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Extract from Blackwell, A.F. (1998). Metaphor in Diagrams
Unpublished PhD Thesis, University of Cambridge.

Chapter 1: Introduction

These circles, or rather these spaces, for it is of no importance what figure they are of, are extremely commodious for facilitating our reflections on this subject, and for unfolding all the boasted mysteries of logic, which that art finds it so difficult to explain; whereas by means of these signs, the whole is rendered sensible to the eye.
Letters of Euler to a German Princess, tr. H. Hunter 1795, p. 454.

For 20 years, new computer software has presented information graphically as well as in textual form. The usual justification for this practice has been that the graphical form is easier to learn, understand and apply because it allows metaphorical reasoning. Consider these forthright statements from introductory textbooks on software user interface design, all published within the last two years: "Designers of systems should, where possible, use metaphors that the user will be familiar with." (Faulkner 1998, p. 89). "Metaphors are the tools we use to link highly technical, complex software with the userís everyday world." (Weinschenk, Jamar & Yeo 1997, p. 60). "Select a metaphor or analogy for the defined objects Ö real-world metaphors are most often the best choice." (Galitz 1997, p. 84). "Real world metaphors allow users to transfer knowledge about how things should look and work." (Mandel 1997, p. 69). "Metaphors make it easy to learn about unfamiliar objects." (Hill 1995, p. 22). "Metaphors help users think about the screen objects much as they would think about real world objects." (Hackos & Redish 1998, p. 355). "Very few will debate the value of a good metaphor for increasing the initial familiarity between user and computer application." (Dix et. al. 1998, p. 149).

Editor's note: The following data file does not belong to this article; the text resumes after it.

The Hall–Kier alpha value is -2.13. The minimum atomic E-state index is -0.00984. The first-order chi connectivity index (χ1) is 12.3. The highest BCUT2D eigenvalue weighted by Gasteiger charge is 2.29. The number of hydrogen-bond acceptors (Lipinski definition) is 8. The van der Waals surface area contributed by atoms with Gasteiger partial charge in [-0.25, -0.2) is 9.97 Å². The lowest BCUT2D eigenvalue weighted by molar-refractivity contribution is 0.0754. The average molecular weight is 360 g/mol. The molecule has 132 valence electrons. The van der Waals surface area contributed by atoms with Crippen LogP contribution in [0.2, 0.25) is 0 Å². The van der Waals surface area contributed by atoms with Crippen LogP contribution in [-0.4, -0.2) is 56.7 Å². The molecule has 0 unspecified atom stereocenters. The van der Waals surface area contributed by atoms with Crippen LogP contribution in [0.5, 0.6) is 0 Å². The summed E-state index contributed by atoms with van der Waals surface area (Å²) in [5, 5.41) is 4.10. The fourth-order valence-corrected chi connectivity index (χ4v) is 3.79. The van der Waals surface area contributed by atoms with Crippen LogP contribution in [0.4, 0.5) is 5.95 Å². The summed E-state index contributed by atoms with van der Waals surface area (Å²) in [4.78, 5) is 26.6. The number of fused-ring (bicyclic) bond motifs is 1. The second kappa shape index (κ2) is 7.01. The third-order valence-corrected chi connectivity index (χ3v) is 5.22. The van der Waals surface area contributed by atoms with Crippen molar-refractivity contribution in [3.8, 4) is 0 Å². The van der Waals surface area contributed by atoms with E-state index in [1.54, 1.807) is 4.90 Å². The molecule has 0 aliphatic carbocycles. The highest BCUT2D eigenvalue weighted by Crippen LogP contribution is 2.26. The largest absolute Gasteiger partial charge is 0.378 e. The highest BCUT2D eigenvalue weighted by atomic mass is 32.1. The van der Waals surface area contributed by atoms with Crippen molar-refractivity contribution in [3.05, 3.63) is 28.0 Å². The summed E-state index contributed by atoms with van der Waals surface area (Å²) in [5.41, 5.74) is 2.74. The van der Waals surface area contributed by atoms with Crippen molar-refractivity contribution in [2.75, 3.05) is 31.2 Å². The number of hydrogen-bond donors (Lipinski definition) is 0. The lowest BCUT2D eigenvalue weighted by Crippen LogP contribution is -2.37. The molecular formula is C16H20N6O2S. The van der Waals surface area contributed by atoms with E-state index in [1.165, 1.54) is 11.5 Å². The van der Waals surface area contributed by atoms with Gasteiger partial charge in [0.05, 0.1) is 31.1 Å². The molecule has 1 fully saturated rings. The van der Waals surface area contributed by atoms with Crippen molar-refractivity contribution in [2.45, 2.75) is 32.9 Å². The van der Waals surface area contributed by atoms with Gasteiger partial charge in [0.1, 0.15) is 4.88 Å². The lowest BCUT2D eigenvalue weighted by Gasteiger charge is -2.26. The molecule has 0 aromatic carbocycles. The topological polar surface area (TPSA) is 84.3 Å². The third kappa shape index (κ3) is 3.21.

The goal of this dissertation is to investigate the psychological evidence for these claims. This investigation is perhaps overdue. Not only are computer science students advised to use metaphor as the basis for their designs, but software companies routinely base their research efforts on this assumption (Blackwell 1996d), and the most influential personal computer companies insist on the importance of metaphor in making computers available to everyone:

You can take advantage of people's knowledge of the world around them by using metaphors to convey concepts and features of your application. Use metaphors involving concrete, familiar ideas and make the metaphors plain, so that users have a set of expectations to apply to computer environments.
"Metaphors" from Chapter 1 of the Macintosh Human Interface Guidelines. (Apple Computer, Inc. 1992).
Familiar metaphors provide a direct and intuitive interface to user tasks. By allowing users to transfer their knowledge and experience, metaphors make it easier to predict and learn the behaviors of software-based representations.
"Directness", from Windows Interface Guidelines for Software Design (Microsoft Corp. 1995).